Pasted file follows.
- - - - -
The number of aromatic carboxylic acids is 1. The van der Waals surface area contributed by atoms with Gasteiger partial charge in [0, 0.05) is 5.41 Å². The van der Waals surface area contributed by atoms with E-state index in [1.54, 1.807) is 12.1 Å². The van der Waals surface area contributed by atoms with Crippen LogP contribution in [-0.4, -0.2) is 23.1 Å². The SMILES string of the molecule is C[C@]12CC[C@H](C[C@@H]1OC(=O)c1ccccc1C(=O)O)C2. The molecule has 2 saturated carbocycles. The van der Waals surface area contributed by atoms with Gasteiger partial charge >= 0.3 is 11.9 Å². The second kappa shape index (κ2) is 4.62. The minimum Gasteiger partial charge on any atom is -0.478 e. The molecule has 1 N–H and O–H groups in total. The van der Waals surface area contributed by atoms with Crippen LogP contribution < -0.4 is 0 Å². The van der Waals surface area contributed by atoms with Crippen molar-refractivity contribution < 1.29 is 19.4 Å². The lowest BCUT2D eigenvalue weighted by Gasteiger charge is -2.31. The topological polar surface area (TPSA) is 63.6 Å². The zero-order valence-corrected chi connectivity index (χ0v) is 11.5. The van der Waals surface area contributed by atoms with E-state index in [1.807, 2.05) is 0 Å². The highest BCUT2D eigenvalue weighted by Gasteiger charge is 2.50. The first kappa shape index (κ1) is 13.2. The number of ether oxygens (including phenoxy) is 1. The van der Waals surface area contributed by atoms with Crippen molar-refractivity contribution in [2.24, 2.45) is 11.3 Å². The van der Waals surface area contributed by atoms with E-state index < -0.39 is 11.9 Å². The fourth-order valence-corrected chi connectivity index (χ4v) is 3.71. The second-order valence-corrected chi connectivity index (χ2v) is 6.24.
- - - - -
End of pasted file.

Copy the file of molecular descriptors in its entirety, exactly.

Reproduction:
The number of aromatic carboxylic acids is 1. The van der Waals surface area contributed by atoms with Gasteiger partial charge in [0, 0.05) is 5.41 Å². The van der Waals surface area contributed by atoms with E-state index in [1.54, 1.807) is 12.1 Å². The van der Waals surface area contributed by atoms with Crippen LogP contribution in [-0.4, -0.2) is 23.1 Å². The SMILES string of the molecule is C[C@]12CC[C@H](C[C@@H]1OC(=O)c1ccccc1C(=O)O)C2. The molecule has 2 saturated carbocycles. The van der Waals surface area contributed by atoms with Gasteiger partial charge >= 0.3 is 11.9 Å². The second kappa shape index (κ2) is 4.62. The minimum Gasteiger partial charge on any atom is -0.478 e. The molecule has 1 N–H and O–H groups in total. The van der Waals surface area contributed by atoms with Crippen LogP contribution < -0.4 is 0 Å². The van der Waals surface area contributed by atoms with Crippen molar-refractivity contribution < 1.29 is 19.4 Å². The lowest BCUT2D eigenvalue weighted by Gasteiger charge is -2.31. The topological polar surface area (TPSA) is 63.6 Å². The zero-order valence-corrected chi connectivity index (χ0v) is 11.5. The van der Waals surface area contributed by atoms with E-state index in [1.807, 2.05) is 0 Å². The highest BCUT2D eigenvalue weighted by Gasteiger charge is 2.50. The first kappa shape index (κ1) is 13.2. The number of ether oxygens (including phenoxy) is 1. The van der Waals surface area contributed by atoms with Crippen molar-refractivity contribution in [2.24, 2.45) is 11.3 Å². The van der Waals surface area contributed by atoms with E-state index < -0.39 is 11.9 Å². The fourth-order valence-corrected chi connectivity index (χ4v) is 3.71. The second-order valence-corrected chi connectivity index (χ2v) is 6.24.